The extension also applies to companies located within the European Union
The effective tax burden test is extremely generic and its enforcement can come across several obstacles of a practical nature. It should be borne in mind that in evaluating the tax burden, mere timing differences between two different regimes should be taken into account and, accordingly, neutralised, thus making such analysis rather cumbersome
It looks like the only possible way to avoid the triggering of the CFC regime would be to demonstrate the non artificial nature of the relevant structure. This a principle developed by the European Court of Justice in the Cadbury Schweppes case (C-196/04, of 12 September 2006). However, it also must be taken into account that in the Cadbury Schweppes case the existence of a wholly artificial structure was to be ruled out to the extent that the taxpayer could demonstrate the existence of an effective economic activity in the state of establishment (by evaluating criteria such as physical presence of personnel, premises and equipment). It still has to be seen whether the position of the Italian tax authorities on this rule will come to the same conclusion set out above, requiring not just the existence of significant structures and activities within the local territory but also that the business activity must be carried on as the main activity within the market where the company is established. Certainly such latter requirement cannot be derived from the Cadbury Schweppes case.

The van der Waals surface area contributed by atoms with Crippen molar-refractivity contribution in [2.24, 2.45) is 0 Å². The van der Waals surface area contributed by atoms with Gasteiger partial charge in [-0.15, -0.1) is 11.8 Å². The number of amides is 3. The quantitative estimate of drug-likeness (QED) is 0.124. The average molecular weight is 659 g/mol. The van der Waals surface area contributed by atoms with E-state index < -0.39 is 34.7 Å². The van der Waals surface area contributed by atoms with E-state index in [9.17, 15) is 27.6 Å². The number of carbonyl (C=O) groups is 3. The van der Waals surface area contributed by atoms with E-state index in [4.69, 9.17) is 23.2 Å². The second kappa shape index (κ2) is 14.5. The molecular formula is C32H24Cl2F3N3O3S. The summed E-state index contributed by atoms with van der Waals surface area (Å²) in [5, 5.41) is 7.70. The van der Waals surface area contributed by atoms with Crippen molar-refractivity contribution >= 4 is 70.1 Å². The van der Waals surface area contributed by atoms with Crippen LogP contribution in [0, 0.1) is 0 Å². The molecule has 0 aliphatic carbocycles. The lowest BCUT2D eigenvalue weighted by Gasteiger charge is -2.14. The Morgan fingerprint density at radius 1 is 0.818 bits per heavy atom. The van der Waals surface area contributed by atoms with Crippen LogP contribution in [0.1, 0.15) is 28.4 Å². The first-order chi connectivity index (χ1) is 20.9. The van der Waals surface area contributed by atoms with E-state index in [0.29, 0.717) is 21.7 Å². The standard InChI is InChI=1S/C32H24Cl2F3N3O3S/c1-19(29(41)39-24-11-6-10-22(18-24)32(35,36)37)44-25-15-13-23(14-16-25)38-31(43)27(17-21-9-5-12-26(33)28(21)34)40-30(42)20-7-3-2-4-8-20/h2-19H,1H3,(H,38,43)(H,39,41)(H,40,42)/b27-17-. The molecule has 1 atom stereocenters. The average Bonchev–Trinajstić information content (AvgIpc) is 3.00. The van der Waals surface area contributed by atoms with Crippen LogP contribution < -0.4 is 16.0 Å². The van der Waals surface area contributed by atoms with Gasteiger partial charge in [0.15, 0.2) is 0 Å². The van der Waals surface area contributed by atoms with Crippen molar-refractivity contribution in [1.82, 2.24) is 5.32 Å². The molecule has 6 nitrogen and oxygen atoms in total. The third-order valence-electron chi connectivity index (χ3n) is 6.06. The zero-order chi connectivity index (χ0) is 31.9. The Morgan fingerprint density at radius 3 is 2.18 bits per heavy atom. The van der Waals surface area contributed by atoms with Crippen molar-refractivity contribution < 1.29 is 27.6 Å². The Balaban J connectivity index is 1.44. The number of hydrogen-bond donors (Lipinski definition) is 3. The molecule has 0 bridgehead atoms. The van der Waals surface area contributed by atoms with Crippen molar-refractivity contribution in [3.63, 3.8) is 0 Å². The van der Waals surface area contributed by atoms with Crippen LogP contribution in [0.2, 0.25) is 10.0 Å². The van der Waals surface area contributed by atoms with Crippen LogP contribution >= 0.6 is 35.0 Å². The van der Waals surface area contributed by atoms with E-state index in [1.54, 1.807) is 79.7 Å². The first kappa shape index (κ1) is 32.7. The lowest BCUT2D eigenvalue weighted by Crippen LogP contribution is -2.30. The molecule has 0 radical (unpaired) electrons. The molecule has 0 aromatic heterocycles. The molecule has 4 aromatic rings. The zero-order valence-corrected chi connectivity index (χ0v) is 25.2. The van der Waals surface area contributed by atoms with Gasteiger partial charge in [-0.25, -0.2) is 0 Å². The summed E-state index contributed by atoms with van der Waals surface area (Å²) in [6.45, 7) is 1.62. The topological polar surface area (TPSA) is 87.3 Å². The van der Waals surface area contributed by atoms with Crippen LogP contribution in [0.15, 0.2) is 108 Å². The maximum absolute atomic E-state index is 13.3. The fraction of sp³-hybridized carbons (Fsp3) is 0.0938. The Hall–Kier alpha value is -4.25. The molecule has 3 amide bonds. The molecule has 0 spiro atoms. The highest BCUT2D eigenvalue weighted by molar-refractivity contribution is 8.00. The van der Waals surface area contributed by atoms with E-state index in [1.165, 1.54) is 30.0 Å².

For the purpose of calculating the taxable income of the CFC in the hands of the Italian controlling company the same rules valid for the ordinary CFC regime are applicable. This includes flow-through approach, income reassessment according to domestic criteria, separate taxation, tax credit for taxes paid abroad. Dividends paid by CFC companies still benefit (subject to ordinary requirements) from the 95 per cent exemption.
Enter into Force